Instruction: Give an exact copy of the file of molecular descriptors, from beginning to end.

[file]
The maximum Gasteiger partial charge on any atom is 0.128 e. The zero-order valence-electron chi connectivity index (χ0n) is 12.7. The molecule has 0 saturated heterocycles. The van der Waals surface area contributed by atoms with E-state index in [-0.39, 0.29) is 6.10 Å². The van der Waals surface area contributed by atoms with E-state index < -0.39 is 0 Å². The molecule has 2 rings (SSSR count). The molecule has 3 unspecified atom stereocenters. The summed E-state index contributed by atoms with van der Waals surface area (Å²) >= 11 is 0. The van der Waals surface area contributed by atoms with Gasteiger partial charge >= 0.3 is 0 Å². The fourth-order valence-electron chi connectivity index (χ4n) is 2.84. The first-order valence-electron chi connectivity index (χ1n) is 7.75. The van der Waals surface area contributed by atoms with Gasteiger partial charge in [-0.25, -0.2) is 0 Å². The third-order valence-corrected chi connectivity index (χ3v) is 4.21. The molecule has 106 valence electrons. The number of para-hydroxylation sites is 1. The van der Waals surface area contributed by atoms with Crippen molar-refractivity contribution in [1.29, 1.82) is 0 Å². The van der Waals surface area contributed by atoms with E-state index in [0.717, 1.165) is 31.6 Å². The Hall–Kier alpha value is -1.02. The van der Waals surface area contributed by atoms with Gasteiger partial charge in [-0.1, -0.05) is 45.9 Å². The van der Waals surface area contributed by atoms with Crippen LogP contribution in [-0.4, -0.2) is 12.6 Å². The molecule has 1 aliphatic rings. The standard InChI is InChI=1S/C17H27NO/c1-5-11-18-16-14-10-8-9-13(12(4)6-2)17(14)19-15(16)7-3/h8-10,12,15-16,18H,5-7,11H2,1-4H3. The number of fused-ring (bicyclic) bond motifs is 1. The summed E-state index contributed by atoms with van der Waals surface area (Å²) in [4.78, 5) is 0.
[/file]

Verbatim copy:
The maximum Gasteiger partial charge on any atom is 0.128 e. The zero-order valence-electron chi connectivity index (χ0n) is 12.7. The molecule has 0 saturated heterocycles. The van der Waals surface area contributed by atoms with E-state index in [-0.39, 0.29) is 6.10 Å². The van der Waals surface area contributed by atoms with E-state index < -0.39 is 0 Å². The molecule has 2 rings (SSSR count). The molecule has 3 unspecified atom stereocenters. The summed E-state index contributed by atoms with van der Waals surface area (Å²) >= 11 is 0. The van der Waals surface area contributed by atoms with Gasteiger partial charge >= 0.3 is 0 Å². The fourth-order valence-electron chi connectivity index (χ4n) is 2.84. The first-order valence-electron chi connectivity index (χ1n) is 7.75. The van der Waals surface area contributed by atoms with Gasteiger partial charge in [-0.25, -0.2) is 0 Å². The third-order valence-corrected chi connectivity index (χ3v) is 4.21. The molecule has 106 valence electrons. The number of para-hydroxylation sites is 1. The van der Waals surface area contributed by atoms with Crippen molar-refractivity contribution in [1.29, 1.82) is 0 Å². The van der Waals surface area contributed by atoms with E-state index in [0.717, 1.165) is 31.6 Å². The Hall–Kier alpha value is -1.02. The van der Waals surface area contributed by atoms with Gasteiger partial charge in [-0.1, -0.05) is 45.9 Å². The van der Waals surface area contributed by atoms with Crippen LogP contribution in [-0.4, -0.2) is 12.6 Å². The molecule has 1 aliphatic rings. The standard InChI is InChI=1S/C17H27NO/c1-5-11-18-16-14-10-8-9-13(12(4)6-2)17(14)19-15(16)7-3/h8-10,12,15-16,18H,5-7,11H2,1-4H3. The number of fused-ring (bicyclic) bond motifs is 1. The summed E-state index contributed by atoms with van der Waals surface area (Å²) in [4.78, 5) is 0.